Recent changes in land use and productivity in agro-pastoral Inner Mongolia, China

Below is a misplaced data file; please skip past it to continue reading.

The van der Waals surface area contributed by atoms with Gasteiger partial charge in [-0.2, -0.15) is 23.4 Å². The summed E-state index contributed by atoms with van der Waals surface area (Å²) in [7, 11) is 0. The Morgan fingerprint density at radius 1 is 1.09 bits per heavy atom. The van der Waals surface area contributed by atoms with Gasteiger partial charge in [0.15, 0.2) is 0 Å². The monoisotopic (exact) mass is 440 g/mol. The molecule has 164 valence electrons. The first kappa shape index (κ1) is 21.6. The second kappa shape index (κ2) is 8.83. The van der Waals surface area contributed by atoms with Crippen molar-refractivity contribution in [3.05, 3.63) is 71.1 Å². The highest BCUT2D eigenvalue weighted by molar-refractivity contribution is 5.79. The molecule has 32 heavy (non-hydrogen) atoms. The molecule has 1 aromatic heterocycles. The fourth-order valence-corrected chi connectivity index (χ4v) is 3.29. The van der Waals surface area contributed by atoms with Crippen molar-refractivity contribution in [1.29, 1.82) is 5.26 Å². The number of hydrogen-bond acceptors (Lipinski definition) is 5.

Abstract: This study challenges the prevailing assumption that the expansion of cultivated land areas and increasing number of livestock in the agro-pastoral regions of northern China have aggravated the process of land degradation since the start of the rural reforms in 1978. Land-use and productivity trends in the Inner Mongolia Autonomous Region (IMAR), with special attention to the Keerqin steppe region, have been analysed. A combination of methods including household surveys, analysis of agro-statistics and satellite-based productivity modelling has been applied on different spatial scales. Increase in grain yields was found, though considerable interannual variability persists, rendering livelihood insecure for farmers. Although statistics for cultivated land area are inferior the area of cultivated land seems to be increasing mainly in the pastoral counties. Farmers acknowledge the importance of the 30-year contract on cultivated land introduced in 1997 with respect to their investment in long-term management, but ranked the availability of chemical fertilizers and the economic means to buy them as more critical for crop production than soil erosion. This indicates the increase in use of and dependence on agro-chemicals, a trend confirmed by regional statistics, and concern is raised regarding the sustainability of the rapid agricultural development. The spatio-temporal dynamics of primary production for the IMAR was analysed by means of a regionally adapted light use efficiency model. The model, driven by a combination of NOAA AVHRR data and climatic data, has been used to map monthly Gross Primary Production (GPP) for the period 1982-1999. Though the high inter-annual variability in primary production undermines the identification of significant trends, it is indicated that in the western regions there has been no change in biological production, whereas a large area in central IMAR shows a marked increases for the period 1982-99. A combination of increasing crop yields, an increase in precipitation, as well as afforestation projects are probable factors explaining the pattern of regional increase in primary production.
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